You are here: Home News Global business leaders call for inclusive growth

Global business leaders call for inclusive growth

The Daily Star, 26 October 2014 - Businesses and policymakers alike yesterday called for inclusive growth as the traditional approach taken so far has largely failed to benefit the poor and cut disparity in the last few decades.

“I think we need to start talking about growth and, more importantly, inclusive growth and a growth model that will carry with it the people below the poverty line and those who are less privileged,” Sunil Bharti Mittal, chairman of Bharti Enterprises, the parent company of mobile operator Airtel, said yesterday.

“Only a society which is at peace with itself can create growth.”

Mittal, also the vice-chairman of the International Chamber of Commerce, said businesses will flourish when all sections of the society are moving forward together.

His comments came at the inauguration of the two-day conference styled 'Global Economic Recovery: Asian Perspective', organised by the International Chamber of Commerce Bangladesh at Bangabandhu International Conference Centre in Dhaka.

Mukhisa Kituyi, secretary general of the United Nations Conference on Trade and Development, said social inclusion is critical for the long-term survival of businesses.

Enterprises must be an equal partner with governments and civil societies in finding ways to progress, he said.

Finance Minister AMA Muhith said businesses should also look to lift people out of poverty. “Otherwise, there would be no demand for the goods and products you are producing.”

Commerce Minister Tofail Ahmed said growth in Bangladesh has to be inclusive, and the country also needs to manage its urbanisation properly as it is putting strains on resources.

Mittal also touched upon the issue of movement of people within the World Trade Organisation framework.

“This issue is extremely important for Bangladesh, as it is for India.”

Bangladesh receives billions of dollars in remittance, while India receives over $40 billion annually.

“The world needs people and these two countries have people,” he said, adding that Asia, with its large youth population, can supply labour to the rest of the world.

“We need to have labour movement available to them -- we need to encourage that. This is an agenda the ICC should lead going forward.”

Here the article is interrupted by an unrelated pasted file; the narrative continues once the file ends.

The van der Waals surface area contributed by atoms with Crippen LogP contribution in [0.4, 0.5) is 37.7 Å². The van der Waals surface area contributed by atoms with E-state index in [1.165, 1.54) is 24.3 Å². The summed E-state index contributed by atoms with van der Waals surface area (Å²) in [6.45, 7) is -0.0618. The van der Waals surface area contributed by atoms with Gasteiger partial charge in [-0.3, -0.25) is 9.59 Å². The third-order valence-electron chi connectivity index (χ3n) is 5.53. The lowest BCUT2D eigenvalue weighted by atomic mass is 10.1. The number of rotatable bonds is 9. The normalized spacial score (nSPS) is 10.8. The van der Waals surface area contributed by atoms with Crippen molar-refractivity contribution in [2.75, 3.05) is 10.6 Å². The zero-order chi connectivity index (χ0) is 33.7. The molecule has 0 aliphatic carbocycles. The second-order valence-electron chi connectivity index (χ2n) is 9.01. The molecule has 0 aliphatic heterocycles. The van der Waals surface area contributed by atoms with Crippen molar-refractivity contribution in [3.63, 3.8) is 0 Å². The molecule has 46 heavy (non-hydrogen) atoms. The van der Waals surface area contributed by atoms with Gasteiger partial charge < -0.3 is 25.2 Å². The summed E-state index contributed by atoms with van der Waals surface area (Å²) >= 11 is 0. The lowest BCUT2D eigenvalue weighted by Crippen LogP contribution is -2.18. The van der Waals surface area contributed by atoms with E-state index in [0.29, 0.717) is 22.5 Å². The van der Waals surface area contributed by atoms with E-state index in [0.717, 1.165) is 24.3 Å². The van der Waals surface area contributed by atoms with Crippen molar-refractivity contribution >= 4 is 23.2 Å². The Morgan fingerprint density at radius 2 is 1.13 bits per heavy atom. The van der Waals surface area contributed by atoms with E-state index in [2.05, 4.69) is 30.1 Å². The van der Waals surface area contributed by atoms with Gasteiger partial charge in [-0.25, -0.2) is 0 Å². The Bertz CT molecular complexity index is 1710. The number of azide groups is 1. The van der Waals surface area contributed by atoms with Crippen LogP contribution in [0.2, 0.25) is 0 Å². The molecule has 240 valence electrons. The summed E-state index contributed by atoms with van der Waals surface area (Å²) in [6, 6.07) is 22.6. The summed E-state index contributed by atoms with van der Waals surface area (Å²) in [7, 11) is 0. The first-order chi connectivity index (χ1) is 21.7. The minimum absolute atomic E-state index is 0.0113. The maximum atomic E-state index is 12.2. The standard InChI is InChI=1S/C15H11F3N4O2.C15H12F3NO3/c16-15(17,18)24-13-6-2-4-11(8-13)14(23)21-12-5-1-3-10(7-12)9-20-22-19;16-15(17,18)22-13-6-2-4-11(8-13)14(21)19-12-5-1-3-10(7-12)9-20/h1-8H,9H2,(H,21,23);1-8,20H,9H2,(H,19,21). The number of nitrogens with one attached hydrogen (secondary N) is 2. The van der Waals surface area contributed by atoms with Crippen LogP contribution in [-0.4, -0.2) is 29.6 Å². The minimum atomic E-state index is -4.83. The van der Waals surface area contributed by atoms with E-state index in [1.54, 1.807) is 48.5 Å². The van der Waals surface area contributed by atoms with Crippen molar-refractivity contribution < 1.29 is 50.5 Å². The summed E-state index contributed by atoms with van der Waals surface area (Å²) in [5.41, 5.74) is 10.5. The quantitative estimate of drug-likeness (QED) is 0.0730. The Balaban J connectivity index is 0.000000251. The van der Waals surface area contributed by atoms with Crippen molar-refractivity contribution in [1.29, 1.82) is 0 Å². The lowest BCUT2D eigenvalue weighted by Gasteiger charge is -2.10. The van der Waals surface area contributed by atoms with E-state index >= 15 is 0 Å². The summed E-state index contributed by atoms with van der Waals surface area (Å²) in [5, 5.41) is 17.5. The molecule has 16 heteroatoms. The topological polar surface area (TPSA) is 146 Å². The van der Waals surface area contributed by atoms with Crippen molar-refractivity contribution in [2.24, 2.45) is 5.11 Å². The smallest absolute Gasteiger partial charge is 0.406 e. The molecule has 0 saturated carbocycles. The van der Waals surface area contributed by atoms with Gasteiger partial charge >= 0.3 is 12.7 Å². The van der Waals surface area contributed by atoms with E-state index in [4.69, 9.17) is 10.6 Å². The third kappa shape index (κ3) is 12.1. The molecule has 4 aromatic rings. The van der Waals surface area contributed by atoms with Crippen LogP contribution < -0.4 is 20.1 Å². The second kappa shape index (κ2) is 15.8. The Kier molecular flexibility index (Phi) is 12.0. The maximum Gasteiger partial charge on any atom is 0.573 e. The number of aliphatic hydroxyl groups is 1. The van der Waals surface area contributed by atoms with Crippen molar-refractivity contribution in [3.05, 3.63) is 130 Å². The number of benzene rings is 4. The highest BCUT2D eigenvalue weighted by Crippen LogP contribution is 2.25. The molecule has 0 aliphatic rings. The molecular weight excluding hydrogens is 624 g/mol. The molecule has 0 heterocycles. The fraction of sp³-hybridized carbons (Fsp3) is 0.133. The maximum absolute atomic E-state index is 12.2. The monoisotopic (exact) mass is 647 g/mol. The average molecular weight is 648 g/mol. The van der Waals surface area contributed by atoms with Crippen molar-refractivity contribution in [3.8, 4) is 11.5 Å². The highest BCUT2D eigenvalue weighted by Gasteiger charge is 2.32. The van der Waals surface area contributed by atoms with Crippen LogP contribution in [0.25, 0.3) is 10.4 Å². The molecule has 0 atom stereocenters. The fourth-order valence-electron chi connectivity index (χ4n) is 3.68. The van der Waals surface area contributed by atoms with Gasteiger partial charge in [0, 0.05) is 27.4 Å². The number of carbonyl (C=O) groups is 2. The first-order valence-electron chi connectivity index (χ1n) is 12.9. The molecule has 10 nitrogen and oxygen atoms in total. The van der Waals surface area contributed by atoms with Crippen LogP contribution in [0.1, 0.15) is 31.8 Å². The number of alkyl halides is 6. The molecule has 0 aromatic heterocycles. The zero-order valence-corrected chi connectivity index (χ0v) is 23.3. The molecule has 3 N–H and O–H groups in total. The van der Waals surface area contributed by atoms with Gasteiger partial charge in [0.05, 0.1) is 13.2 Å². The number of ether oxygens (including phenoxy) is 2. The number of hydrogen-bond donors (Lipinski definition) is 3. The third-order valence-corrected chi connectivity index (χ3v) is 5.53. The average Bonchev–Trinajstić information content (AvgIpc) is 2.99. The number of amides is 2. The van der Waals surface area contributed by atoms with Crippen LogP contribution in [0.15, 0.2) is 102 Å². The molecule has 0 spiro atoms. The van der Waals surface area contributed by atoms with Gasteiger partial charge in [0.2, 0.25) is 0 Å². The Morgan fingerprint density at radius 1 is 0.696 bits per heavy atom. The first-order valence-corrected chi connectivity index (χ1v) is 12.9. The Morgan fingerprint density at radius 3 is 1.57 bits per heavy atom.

He said chambers, trade bodies and individual businesses have a big responsibility towards the development of global trade agenda.

Mittal, who is set to become the next chairman of ICC, also praised Bangladesh's steady 6 percent economic growth since 1996.

“I think the Bangladesh model holds a lot of hope for all the developing countries around the globe,” he said, while commending the ICCB and its current leadership for promoting the chamber in this part of the world.

Meanwhile, Kituyi said the ICC would face a challenge in the coming days in balancing the objectives of businesses and aspirations of the people.

There is a popular notion that business interests and aspirations of the people contradict each other.

“We have to find a model where the growth in trade would work in cutting income inequality and cut poverty,” he said, adding that the ICC has an important role in achieving a sustainable future.

The UNCTAD head said policymakers need to look at how to improve employment policies and improve tax collection.

Coping with rising inequality should remain a collective priority in Asia and the gulf of inequality has to be addressed properly, he said, while urging the South Asian nations to increase spending on social protection and youth employability.

Kituyi said some of the excesses, particularly in the financial sector, blamed for the financial crisis have to be corrected.

ICCB President Mahbubur Rahman said in one hand, Asian economies have grown tremendously in recent years, but on the other hand, Asia has the highest number of population living on poverty. “This is not an acceptable situation.”

Victor K Fung, chairman of ICC Research Foundation, termed Bangladesh a key beneficiary of globalisation, which has been an incredible force in the developing world in the last couple of decades in pulling millions of people out of poverty and improving their livelihood in many Asian countries.

However, there are some developments, which are bound to change the dynamics of global growth in the coming years.

One of them is the emergence of 3 billion new entrants to the global middle-class in the next 30 years, with Asian consumers alone accounting for 50 percent of global consumption.

Secondly, the advancement in technology is accelerating changes in all aspects of the business world, he said.

Fung said there is a rise in concern about environmental sustainability and social equity, which is influencing consumers and businesses alike.

Fourthly, there is also the pressure on multilateral trade system. It has to be designed in a way so that it can fit in the 21st century.

“This is not just about Doha Round or trade facilitation agreement, although we do need that. This is about trade continuing to remain as an engine of growth and development.”

He went on to call for the right architect and governance to facilitative the flow of goods and services in the modern era.

“The world is entering a new era of global commerce which is full of complexities. So, we will need people's collaboration and dialogue to smooth the trade further.”


This selection of news and comment is provided as a service to Network users, and is not intended to be comprehensive. The articles featured are compiled by external agencies and in no way reflect the views of the ILO, its constituents or partners. Their inclusion does not imply the endorsement or approval by the ILO of the information contained therein.


Document Actions